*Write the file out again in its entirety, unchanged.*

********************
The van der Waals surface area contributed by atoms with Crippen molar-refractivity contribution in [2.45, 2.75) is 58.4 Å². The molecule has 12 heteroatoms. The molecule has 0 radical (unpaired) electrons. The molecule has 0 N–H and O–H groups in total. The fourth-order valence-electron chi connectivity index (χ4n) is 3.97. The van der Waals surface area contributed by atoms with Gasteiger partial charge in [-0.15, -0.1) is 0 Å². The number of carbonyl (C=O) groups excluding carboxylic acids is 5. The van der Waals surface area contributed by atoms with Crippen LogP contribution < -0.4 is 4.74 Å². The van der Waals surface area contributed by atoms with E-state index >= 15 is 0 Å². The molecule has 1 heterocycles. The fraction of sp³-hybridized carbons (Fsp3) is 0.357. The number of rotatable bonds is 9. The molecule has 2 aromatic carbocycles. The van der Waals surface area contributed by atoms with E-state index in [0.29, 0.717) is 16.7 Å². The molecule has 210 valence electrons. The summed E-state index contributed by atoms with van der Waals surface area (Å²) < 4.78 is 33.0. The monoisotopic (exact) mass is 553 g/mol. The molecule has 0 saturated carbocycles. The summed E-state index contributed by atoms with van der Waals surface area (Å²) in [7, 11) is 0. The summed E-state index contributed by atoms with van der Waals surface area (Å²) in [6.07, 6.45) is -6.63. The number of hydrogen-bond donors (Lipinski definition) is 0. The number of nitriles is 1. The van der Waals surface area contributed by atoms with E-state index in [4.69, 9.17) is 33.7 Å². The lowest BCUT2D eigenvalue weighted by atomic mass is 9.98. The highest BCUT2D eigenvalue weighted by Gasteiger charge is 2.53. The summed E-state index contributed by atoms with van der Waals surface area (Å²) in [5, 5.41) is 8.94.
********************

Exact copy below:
The van der Waals surface area contributed by atoms with Crippen molar-refractivity contribution in [2.45, 2.75) is 58.4 Å². The molecule has 12 heteroatoms. The molecule has 0 radical (unpaired) electrons. The molecule has 0 N–H and O–H groups in total. The fourth-order valence-electron chi connectivity index (χ4n) is 3.97. The van der Waals surface area contributed by atoms with Gasteiger partial charge in [-0.15, -0.1) is 0 Å². The number of carbonyl (C=O) groups excluding carboxylic acids is 5. The van der Waals surface area contributed by atoms with Crippen LogP contribution < -0.4 is 4.74 Å². The van der Waals surface area contributed by atoms with E-state index >= 15 is 0 Å². The molecule has 1 heterocycles. The fraction of sp³-hybridized carbons (Fsp3) is 0.357. The number of rotatable bonds is 9. The molecule has 2 aromatic carbocycles. The van der Waals surface area contributed by atoms with E-state index in [0.29, 0.717) is 16.7 Å². The molecule has 210 valence electrons. The summed E-state index contributed by atoms with van der Waals surface area (Å²) < 4.78 is 33.0. The monoisotopic (exact) mass is 553 g/mol. The molecule has 0 saturated carbocycles. The summed E-state index contributed by atoms with van der Waals surface area (Å²) in [7, 11) is 0. The summed E-state index contributed by atoms with van der Waals surface area (Å²) in [6.07, 6.45) is -6.63. The number of hydrogen-bond donors (Lipinski definition) is 0. The number of nitriles is 1. The van der Waals surface area contributed by atoms with E-state index in [4.69, 9.17) is 33.7 Å². The lowest BCUT2D eigenvalue weighted by atomic mass is 9.98. The highest BCUT2D eigenvalue weighted by Gasteiger charge is 2.53. The summed E-state index contributed by atoms with van der Waals surface area (Å²) in [5, 5.41) is 8.94.